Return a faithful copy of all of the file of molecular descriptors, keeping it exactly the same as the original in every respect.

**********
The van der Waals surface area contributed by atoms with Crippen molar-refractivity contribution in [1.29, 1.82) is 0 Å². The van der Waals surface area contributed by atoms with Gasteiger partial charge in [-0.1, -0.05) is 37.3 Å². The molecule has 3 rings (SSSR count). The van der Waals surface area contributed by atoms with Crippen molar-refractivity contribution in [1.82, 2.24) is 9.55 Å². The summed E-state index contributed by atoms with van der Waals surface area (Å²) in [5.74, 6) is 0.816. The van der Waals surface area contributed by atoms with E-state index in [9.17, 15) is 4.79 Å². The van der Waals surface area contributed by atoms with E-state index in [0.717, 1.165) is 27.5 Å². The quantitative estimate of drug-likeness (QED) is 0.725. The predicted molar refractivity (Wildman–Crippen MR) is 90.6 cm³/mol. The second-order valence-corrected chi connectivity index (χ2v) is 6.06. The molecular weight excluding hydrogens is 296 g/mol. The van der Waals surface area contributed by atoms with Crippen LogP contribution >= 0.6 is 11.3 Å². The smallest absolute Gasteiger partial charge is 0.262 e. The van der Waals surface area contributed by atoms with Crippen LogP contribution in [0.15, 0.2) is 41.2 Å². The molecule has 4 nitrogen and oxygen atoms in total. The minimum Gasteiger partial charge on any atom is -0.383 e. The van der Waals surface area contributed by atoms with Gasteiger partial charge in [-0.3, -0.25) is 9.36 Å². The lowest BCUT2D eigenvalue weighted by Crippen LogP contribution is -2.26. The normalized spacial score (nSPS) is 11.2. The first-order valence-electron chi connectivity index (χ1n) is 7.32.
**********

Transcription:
The van der Waals surface area contributed by atoms with Crippen molar-refractivity contribution in [1.29, 1.82) is 0 Å². The van der Waals surface area contributed by atoms with Gasteiger partial charge in [-0.1, -0.05) is 37.3 Å². The molecule has 3 rings (SSSR count). The van der Waals surface area contributed by atoms with Crippen molar-refractivity contribution in [1.82, 2.24) is 9.55 Å². The summed E-state index contributed by atoms with van der Waals surface area (Å²) in [5.74, 6) is 0.816. The van der Waals surface area contributed by atoms with E-state index in [9.17, 15) is 4.79 Å². The van der Waals surface area contributed by atoms with E-state index in [0.717, 1.165) is 27.5 Å². The quantitative estimate of drug-likeness (QED) is 0.725. The predicted molar refractivity (Wildman–Crippen MR) is 90.6 cm³/mol. The second-order valence-corrected chi connectivity index (χ2v) is 6.06. The molecular weight excluding hydrogens is 296 g/mol. The van der Waals surface area contributed by atoms with Crippen LogP contribution >= 0.6 is 11.3 Å². The smallest absolute Gasteiger partial charge is 0.262 e. The van der Waals surface area contributed by atoms with Crippen LogP contribution in [0.15, 0.2) is 41.2 Å². The molecule has 4 nitrogen and oxygen atoms in total. The minimum Gasteiger partial charge on any atom is -0.383 e. The van der Waals surface area contributed by atoms with Gasteiger partial charge in [-0.3, -0.25) is 9.36 Å². The lowest BCUT2D eigenvalue weighted by Crippen LogP contribution is -2.26. The normalized spacial score (nSPS) is 11.2. The first-order valence-electron chi connectivity index (χ1n) is 7.32.